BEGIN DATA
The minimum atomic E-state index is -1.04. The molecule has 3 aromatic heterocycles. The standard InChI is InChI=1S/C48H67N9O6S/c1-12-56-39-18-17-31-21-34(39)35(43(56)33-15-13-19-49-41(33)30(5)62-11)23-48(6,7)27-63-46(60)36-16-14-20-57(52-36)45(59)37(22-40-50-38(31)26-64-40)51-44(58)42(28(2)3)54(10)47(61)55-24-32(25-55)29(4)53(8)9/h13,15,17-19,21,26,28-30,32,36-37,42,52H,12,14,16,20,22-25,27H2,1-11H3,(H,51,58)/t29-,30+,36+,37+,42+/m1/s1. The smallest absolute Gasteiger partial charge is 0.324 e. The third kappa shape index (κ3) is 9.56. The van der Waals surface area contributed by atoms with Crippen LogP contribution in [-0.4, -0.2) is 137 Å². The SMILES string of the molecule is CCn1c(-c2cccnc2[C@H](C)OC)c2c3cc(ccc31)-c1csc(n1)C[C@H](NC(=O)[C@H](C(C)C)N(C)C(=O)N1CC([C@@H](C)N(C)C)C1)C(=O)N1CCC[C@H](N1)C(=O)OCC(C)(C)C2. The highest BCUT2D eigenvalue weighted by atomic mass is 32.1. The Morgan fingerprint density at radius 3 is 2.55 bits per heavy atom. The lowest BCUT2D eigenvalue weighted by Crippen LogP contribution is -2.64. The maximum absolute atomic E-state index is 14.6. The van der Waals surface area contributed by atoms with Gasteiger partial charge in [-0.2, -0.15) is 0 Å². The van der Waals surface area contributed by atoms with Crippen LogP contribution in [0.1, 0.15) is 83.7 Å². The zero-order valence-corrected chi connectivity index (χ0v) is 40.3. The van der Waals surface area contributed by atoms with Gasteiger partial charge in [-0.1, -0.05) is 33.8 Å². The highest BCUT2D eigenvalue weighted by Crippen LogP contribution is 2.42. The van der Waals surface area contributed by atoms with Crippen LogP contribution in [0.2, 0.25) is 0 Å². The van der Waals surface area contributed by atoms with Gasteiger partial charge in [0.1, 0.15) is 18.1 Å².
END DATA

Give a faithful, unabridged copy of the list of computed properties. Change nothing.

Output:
The minimum atomic E-state index is -1.04. The molecule has 3 aromatic heterocycles. The standard InChI is InChI=1S/C48H67N9O6S/c1-12-56-39-18-17-31-21-34(39)35(43(56)33-15-13-19-49-41(33)30(5)62-11)23-48(6,7)27-63-46(60)36-16-14-20-57(52-36)45(59)37(22-40-50-38(31)26-64-40)51-44(58)42(28(2)3)54(10)47(61)55-24-32(25-55)29(4)53(8)9/h13,15,17-19,21,26,28-30,32,36-37,42,52H,12,14,16,20,22-25,27H2,1-11H3,(H,51,58)/t29-,30+,36+,37+,42+/m1/s1. The smallest absolute Gasteiger partial charge is 0.324 e. The third kappa shape index (κ3) is 9.56. The van der Waals surface area contributed by atoms with Crippen LogP contribution in [-0.4, -0.2) is 137 Å². The SMILES string of the molecule is CCn1c(-c2cccnc2[C@H](C)OC)c2c3cc(ccc31)-c1csc(n1)C[C@H](NC(=O)[C@H](C(C)C)N(C)C(=O)N1CC([C@@H](C)N(C)C)C1)C(=O)N1CCC[C@H](N1)C(=O)OCC(C)(C)C2. The highest BCUT2D eigenvalue weighted by atomic mass is 32.1. The Morgan fingerprint density at radius 3 is 2.55 bits per heavy atom. The lowest BCUT2D eigenvalue weighted by Crippen LogP contribution is -2.64. The maximum absolute atomic E-state index is 14.6. The van der Waals surface area contributed by atoms with Gasteiger partial charge in [-0.2, -0.15) is 0 Å². The van der Waals surface area contributed by atoms with Crippen LogP contribution in [0.1, 0.15) is 83.7 Å². The zero-order valence-corrected chi connectivity index (χ0v) is 40.3. The van der Waals surface area contributed by atoms with Gasteiger partial charge in [-0.1, -0.05) is 33.8 Å². The highest BCUT2D eigenvalue weighted by Crippen LogP contribution is 2.42. The van der Waals surface area contributed by atoms with Crippen LogP contribution in [0.2, 0.25) is 0 Å². The van der Waals surface area contributed by atoms with Gasteiger partial charge in [0.1, 0.15) is 18.1 Å².